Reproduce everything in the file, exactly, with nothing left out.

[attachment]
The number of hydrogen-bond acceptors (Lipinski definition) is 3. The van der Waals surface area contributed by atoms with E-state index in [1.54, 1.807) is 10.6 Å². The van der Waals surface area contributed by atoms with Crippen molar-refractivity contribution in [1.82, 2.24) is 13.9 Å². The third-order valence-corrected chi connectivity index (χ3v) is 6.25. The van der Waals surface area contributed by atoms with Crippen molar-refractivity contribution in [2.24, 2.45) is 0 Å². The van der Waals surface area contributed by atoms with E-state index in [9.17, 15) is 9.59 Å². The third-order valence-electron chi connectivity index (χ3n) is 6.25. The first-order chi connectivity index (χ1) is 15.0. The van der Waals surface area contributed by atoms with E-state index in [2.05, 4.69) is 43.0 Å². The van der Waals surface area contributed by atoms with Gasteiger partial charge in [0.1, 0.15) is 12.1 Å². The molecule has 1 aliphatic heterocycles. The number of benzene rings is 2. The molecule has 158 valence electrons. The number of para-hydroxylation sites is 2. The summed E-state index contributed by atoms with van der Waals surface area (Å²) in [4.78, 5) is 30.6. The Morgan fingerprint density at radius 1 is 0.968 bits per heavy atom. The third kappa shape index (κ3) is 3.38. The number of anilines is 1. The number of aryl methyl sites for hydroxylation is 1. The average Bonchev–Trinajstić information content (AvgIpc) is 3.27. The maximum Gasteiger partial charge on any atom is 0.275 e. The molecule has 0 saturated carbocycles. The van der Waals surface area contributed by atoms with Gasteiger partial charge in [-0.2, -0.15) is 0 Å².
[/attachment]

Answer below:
The number of hydrogen-bond acceptors (Lipinski definition) is 3. The van der Waals surface area contributed by atoms with E-state index in [1.54, 1.807) is 10.6 Å². The van der Waals surface area contributed by atoms with Crippen molar-refractivity contribution in [1.82, 2.24) is 13.9 Å². The third-order valence-corrected chi connectivity index (χ3v) is 6.25. The van der Waals surface area contributed by atoms with Crippen molar-refractivity contribution in [2.24, 2.45) is 0 Å². The van der Waals surface area contributed by atoms with E-state index in [9.17, 15) is 9.59 Å². The third-order valence-electron chi connectivity index (χ3n) is 6.25. The first-order chi connectivity index (χ1) is 15.0. The van der Waals surface area contributed by atoms with E-state index in [2.05, 4.69) is 43.0 Å². The van der Waals surface area contributed by atoms with Gasteiger partial charge in [0.1, 0.15) is 12.1 Å². The molecule has 1 aliphatic heterocycles. The number of benzene rings is 2. The molecule has 158 valence electrons. The number of para-hydroxylation sites is 2. The summed E-state index contributed by atoms with van der Waals surface area (Å²) in [4.78, 5) is 30.6. The Morgan fingerprint density at radius 1 is 0.968 bits per heavy atom. The third kappa shape index (κ3) is 3.38. The number of anilines is 1. The number of aryl methyl sites for hydroxylation is 1. The average Bonchev–Trinajstić information content (AvgIpc) is 3.27. The maximum Gasteiger partial charge on any atom is 0.275 e. The molecule has 0 saturated carbocycles. The van der Waals surface area contributed by atoms with Gasteiger partial charge in [-0.2, -0.15) is 0 Å².